Self-Care Looks Different When You Live With Mental Illness

It’s 2020. And we’re existing in the middle of a pandemic. It’s no wonder that all of my social feeds, and probably yours, are filled with tips and tricks to improve mental health and practice self-care. 

As someone who has been diagnosed with multiple mental illnesses, many of the listicles and self-care tips admittedly feel a bit elementary to me. I learned many of them in my early days of therapy. Taking a bath, journaling, buying some expensive aromatherapy lotion to smother all over my hands. Basic therapy 101. I also learned that many of these things don’t do much for me, nor many people with mental illness.

Don’t get me wrong: I’m grateful that the media talks about self-care and mental health. The difference I’ve noticed from when I was growing up to now is astounding. I no longer feel ashamed to admit I’m in therapy. Yet there’s still something missing from the way we talk about mental health and self-care in media: 

Conversations about self-care are unfortunately still  geared towards people who have never lived with mental illness. 

Mental and emotional health is important for everyone, but it’s so different for folks who have lived with mental illness. It’s the difference between feeling depressed and having Capital-D Depression. The difference between feeling anxious, or nervous, and having Anxiety. The difference between being compulsive and having OCD. 

So, while self-care may look like a glass of wine and a bath to someone without mental illness, it’s much more complex for the rest of us. 

Self-care for me, and for many mentally ill people, isn’t an individual act. It’s not a quick thing I can check off my planner (oh, how I wish it was). It’s much more communal than that. To care for myself, I need others. I rely on healthcare and social systems, and I’m privileged enough to be able to access the care I need.

By telling mentally ill people that they would feel better if they just “practiced self-care,” we erase the importance of communal support and accessible healthcare in treating mental illness, thus overlooking the very real barriers that prevent many from practicing impactful self-care.

So, what does self-care look like for a person with mental illness? 

Sometimes, it’s simply existing, despite it all. 

It’s going to therapy, it’s reaching out to support systems, it’s sufficient healthcare coverage, it’s taking medication. And the rest of the self-care stuff – the treat yourself kind of things – come after. Many of those base mental illness needs rely on systems outside our control. Without those base mental illness needs covered, self-care is only a metaphorical bandaid placed over the mental illness. While yes, taking a bath or doing a face mask can help me feel better, it doesn’t always get at the root.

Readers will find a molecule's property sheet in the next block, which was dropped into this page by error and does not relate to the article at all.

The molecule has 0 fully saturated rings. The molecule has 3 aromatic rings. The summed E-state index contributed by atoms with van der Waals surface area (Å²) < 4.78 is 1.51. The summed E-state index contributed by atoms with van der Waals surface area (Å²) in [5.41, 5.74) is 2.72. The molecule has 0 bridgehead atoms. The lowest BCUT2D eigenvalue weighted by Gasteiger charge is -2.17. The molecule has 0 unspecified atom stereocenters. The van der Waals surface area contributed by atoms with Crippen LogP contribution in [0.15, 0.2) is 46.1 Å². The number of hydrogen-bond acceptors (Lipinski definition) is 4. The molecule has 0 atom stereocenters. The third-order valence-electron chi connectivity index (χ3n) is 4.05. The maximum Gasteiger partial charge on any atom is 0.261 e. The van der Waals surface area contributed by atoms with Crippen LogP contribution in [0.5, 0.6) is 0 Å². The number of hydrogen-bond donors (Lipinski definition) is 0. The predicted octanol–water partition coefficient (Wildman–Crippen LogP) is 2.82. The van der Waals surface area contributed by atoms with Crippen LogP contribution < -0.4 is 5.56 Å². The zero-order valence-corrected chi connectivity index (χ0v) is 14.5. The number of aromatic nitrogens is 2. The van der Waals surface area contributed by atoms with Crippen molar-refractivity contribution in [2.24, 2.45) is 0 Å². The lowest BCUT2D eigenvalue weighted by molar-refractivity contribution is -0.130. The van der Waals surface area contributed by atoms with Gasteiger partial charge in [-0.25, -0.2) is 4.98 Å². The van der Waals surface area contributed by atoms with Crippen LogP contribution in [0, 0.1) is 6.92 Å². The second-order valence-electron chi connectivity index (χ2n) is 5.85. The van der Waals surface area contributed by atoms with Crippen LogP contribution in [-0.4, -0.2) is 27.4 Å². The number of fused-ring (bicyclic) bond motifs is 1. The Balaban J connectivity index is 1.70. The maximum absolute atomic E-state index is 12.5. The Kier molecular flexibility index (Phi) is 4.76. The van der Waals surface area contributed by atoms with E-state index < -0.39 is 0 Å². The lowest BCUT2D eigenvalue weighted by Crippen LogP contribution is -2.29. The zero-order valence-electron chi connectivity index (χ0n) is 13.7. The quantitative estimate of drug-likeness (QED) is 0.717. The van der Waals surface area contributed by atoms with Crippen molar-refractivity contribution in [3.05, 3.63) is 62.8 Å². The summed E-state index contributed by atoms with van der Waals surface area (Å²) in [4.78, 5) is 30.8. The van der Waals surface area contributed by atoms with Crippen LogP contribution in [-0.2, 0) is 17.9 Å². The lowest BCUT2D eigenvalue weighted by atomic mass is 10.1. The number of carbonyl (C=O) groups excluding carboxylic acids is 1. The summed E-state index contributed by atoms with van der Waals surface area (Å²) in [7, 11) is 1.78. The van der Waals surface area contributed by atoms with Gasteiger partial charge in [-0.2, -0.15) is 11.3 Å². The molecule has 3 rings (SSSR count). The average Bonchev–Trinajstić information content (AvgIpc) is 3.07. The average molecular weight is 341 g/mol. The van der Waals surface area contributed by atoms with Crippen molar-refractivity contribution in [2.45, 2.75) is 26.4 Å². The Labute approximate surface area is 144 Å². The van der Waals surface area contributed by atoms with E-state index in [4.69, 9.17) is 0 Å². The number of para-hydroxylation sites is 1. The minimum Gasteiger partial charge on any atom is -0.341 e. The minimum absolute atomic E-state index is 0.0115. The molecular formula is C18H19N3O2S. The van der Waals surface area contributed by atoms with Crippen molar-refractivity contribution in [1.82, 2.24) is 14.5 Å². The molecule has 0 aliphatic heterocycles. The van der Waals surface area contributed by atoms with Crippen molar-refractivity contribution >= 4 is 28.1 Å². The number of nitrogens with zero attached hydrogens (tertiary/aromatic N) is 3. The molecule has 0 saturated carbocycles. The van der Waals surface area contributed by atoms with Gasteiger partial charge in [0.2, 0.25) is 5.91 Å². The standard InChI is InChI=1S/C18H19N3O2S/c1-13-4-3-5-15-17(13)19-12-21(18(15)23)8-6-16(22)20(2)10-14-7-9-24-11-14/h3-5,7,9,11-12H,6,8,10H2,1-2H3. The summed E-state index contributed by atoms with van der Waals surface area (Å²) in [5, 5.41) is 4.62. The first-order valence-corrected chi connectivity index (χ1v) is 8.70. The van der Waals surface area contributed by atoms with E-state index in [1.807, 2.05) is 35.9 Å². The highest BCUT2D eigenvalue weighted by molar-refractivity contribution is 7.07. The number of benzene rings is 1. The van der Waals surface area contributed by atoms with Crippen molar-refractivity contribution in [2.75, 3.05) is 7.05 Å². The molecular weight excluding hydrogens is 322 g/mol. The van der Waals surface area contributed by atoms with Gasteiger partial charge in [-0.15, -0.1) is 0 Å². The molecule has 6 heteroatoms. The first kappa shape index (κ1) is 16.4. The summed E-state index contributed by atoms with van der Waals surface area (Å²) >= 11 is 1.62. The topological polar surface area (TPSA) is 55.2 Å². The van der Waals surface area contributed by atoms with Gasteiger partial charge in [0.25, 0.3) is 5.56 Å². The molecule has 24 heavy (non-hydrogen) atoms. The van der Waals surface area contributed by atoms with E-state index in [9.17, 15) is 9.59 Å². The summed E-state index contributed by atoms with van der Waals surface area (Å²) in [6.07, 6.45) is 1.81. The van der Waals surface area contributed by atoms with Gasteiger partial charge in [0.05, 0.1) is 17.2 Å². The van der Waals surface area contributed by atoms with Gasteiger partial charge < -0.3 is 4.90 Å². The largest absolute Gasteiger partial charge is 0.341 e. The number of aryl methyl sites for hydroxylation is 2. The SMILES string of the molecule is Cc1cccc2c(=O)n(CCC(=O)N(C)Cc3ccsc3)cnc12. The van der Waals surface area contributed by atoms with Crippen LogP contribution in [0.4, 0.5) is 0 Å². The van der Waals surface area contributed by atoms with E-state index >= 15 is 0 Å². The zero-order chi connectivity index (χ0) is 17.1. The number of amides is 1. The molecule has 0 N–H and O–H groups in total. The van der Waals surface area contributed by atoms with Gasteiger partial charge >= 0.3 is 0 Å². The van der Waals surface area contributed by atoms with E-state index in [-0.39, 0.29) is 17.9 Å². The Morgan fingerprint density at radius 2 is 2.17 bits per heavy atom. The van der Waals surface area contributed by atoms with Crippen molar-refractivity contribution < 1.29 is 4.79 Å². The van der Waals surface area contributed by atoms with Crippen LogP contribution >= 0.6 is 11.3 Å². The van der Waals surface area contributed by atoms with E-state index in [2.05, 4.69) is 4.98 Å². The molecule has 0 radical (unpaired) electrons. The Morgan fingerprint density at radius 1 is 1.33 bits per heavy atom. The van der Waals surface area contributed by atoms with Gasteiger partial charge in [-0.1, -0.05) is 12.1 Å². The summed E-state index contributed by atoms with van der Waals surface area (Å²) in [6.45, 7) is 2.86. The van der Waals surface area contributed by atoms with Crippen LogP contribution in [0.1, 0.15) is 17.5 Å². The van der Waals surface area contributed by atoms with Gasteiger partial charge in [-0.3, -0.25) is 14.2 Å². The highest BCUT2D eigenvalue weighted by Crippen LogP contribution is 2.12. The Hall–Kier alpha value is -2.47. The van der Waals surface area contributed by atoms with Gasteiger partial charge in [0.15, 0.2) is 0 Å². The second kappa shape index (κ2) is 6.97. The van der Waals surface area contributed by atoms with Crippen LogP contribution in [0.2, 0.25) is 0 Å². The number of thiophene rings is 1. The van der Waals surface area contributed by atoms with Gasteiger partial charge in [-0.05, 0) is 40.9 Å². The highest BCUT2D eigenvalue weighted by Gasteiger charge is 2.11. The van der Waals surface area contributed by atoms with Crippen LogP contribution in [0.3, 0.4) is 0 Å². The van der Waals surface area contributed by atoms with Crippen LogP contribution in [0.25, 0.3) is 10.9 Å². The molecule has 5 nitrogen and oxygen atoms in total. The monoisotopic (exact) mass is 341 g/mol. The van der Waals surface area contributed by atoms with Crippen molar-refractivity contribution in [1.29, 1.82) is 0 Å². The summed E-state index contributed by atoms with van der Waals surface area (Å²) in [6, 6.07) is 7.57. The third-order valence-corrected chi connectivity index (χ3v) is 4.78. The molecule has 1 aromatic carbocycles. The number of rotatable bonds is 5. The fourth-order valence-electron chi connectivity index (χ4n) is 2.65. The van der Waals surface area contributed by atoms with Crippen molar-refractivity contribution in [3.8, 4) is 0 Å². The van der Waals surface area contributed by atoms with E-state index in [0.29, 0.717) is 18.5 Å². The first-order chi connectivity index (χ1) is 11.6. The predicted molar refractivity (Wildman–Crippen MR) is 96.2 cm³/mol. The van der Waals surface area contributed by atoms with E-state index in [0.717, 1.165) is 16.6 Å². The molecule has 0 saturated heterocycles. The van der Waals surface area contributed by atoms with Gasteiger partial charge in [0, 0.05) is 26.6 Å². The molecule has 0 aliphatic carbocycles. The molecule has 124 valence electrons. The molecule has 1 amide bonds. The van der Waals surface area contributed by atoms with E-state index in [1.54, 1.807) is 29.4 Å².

So if you want to talk about self-care and you want to include mentally ill people in that conversation, it’s important to talk about the structures and barriers that prevent mentally ill people from practicing effective self-care in the first place. We rely on other people and systems, which is incredibly human. I think it’s time we make those systems support us the way they’re meant to.

May is Mental Health Awareness Month, and I’m proud to be chipping away at the stigma, day by day. In my debut YA fiction novel, Laurel Everywhere (coming November 2020!) I tackle the topic of mental health. Alongside Laurel, readers can see how she connects with her support system and how those in her life seek help.

With all that said, I do have a list of small (not to mention, free) acts of self-care that have worked for me while existing within these systems. Check it out:

  • Going outside
  • Moving my body in some capacity 
  • Making lists
  • Setting boundaries with friends 
  • Turning off social media
  • Eating at least two meals
  • Sleeping
  • Talking with someone in my support system

Thanks for reading and helping me break the stigma!


Laurel Everywhere

Fifteen-year-old Laurel Summers couldn’t tell you the last words she spoke to her mother and siblings if her life depended on it. But she will never forget the image of her mother’s mangled green car on the freeway, shattering the boring world Laurel had been so desperate to escape. Now she can’t stop seeing the ghosts of her family members, which haunt her with memories of how life used to be back when her biggest problem was the kiss she shared with her best friend Hanna.

After the accident, Laurel and her dad are left to pick up the pieces of their shattered lives. Her dad is struggling with his grief and depression, unable to cope with the loss of his family. He seeks a way out of his pain, leaving Laurel behind while he struggles to cope with his own mental illness. She is desperate to find a way to hold everything together again and help her father come to terms with the loss so he can come back to her.

Laurel tries to make sense of her pain with the help of her grandparents, her two best friends, and some random strangers. As she struggles to understand who she is without her family, she must come to terms with the items on her List of Things Not to Talk About, learn to trust her dad again, and—on top of it all—keep her heart open to love in the wake of her immense loss, eventually learning that it’s OK to not be OK.